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Making Time for Everything at Clean '07

Diana Vollmer |

It’s billed as the biggest show in the United States for launderers and drycleaners. It’s where you can walk your feet off all day and party all night, just to do it again the next day. It’s where people come to play, work and sometimes spend lots of money. It’s all this and more. How can you make the most of your time and return home with few regrets?
From a business perspective, attendees come to the show for three basic reasons — to learn, to buy and to catch up with professional friends they only get to see once a year or even once every two years at the show itself. With time in short supply at the show, it pays to consider how best to use the time you’ll have to meet those objectives.
Learning about the equipment, the industry, the trends, the opportunities and more is foremost in many Clean attendees’ minds. Some people attend the educational sessions held by the trade associations. Others watch seminars on the floor and listen to sales reps in the booths. Others chat in the aisles to learn the latest industry rumors. Still others attend evening hospitality suites to continue to learn and network.
It takes all of these activities and more not just to gather data, but to distinguish the bad information from the good and formulate it into useable knowledge. Nevertheless, the opportunity to learn is one of the most worthwhile activities at the show.
Many people that might be helpful to your business will be at Clean. They are available to answer questions, show you equipment, and brainstorm solutions to the problems you may be having, giving you the chance to research new developments. This is an opportunity to build your knowledge base and prepare yourself for your future business decisions.
Buying equipment at the Clean Show is also common since the prices can be favorable, but such activity can also be fraught with danger. Have you ever come across a brand-new product, become intrigued by its touted advantages, made a purchase and taken delivery, only to have the item sit idle in a garage, gathering dust? It can be an expensive mistake that you’ll rarely admit to your peers, but it does happen, and you will want to avoid the problem in the future.
Spend as much time as possible researching your equipment needs in advance. Negotiating with vendors in advance of the show can be good for both parties, but neither of these activities will completely solve this problem. New equipment of which you may have been unaware may be introduced on the show floor. Understand your specific needs and problems, and look for solutions to them; you then will be able to resist grabbing the newest technology that doesn’t address them appropriately. Take time before you spend your hard-earned income and do your research after the show.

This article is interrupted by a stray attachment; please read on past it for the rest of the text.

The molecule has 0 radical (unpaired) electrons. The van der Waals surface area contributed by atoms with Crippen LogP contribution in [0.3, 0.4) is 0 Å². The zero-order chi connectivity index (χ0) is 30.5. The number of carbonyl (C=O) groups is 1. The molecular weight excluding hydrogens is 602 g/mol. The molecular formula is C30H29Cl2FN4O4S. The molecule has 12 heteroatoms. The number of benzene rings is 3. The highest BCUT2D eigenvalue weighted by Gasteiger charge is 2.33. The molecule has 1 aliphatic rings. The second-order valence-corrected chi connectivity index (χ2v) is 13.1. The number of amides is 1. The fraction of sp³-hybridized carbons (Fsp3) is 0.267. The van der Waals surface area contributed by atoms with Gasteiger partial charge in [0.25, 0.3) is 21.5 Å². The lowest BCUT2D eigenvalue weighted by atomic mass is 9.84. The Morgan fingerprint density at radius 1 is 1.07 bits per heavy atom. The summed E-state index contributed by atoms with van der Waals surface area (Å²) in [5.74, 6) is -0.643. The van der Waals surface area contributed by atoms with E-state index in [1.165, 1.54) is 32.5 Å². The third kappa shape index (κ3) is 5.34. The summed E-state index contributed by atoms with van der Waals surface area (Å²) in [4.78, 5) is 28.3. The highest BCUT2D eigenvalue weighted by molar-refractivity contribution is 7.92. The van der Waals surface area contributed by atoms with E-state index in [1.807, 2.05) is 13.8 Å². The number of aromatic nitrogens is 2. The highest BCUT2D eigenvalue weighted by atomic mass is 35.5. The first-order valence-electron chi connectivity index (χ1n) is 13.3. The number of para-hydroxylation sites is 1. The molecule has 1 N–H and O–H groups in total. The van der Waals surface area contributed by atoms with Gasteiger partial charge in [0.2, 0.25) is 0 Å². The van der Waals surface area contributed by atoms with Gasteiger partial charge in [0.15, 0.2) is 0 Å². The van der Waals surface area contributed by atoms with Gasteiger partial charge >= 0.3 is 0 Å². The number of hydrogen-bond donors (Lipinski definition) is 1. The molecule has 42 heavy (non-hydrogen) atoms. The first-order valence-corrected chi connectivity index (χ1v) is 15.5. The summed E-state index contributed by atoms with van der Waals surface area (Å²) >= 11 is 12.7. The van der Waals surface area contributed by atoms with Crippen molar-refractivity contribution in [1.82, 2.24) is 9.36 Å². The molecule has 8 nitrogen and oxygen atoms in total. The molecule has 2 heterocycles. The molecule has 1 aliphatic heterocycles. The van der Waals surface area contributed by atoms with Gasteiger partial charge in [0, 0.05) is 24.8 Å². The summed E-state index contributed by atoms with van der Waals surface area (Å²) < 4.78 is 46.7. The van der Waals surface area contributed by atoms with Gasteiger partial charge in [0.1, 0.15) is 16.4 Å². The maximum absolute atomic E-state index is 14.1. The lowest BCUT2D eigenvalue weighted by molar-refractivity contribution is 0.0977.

The two primary objectives – learning and buying – have the same issues. You must gather enough information to make wise decisions during your brief time at a busy venue. Your only hope in achieving these goals is to spend time before the show preparing a list of items and interests ahead of time. Schedule your time carefully to allow for unexpected stops along the way, but don’t forget the major issues you need to explore.
Make a list of questions you want to ask. Treat a Clean Show visit like any significant business decision. You don’t want something that collects dust in your garage; you want something that solves problems in your business.
Catching up with friends and colleagues might be a part of the learning process, too, or it might just be a chance to say “Hi” to a lot of nice people in the industry. In either case, it’s best to arrange meeting times and places before leaving your office whenever possible. Everyone else is just as busy as you, with the same things – attending seminars, walking the show floor, attending receptions and catching up with other people.
Plan your work before you plan your play, and make the most of both kinds of time.

About the author

Diana Vollmer

Methods for Management (MFM) Inc.

Managing Director

Diana Vollmer is managing director of Methods for Management (MFM) Inc., a consultancy specializing in drycleaning businesses. You may contact her at dvollmer@mfmi.com, 415-577-6544.

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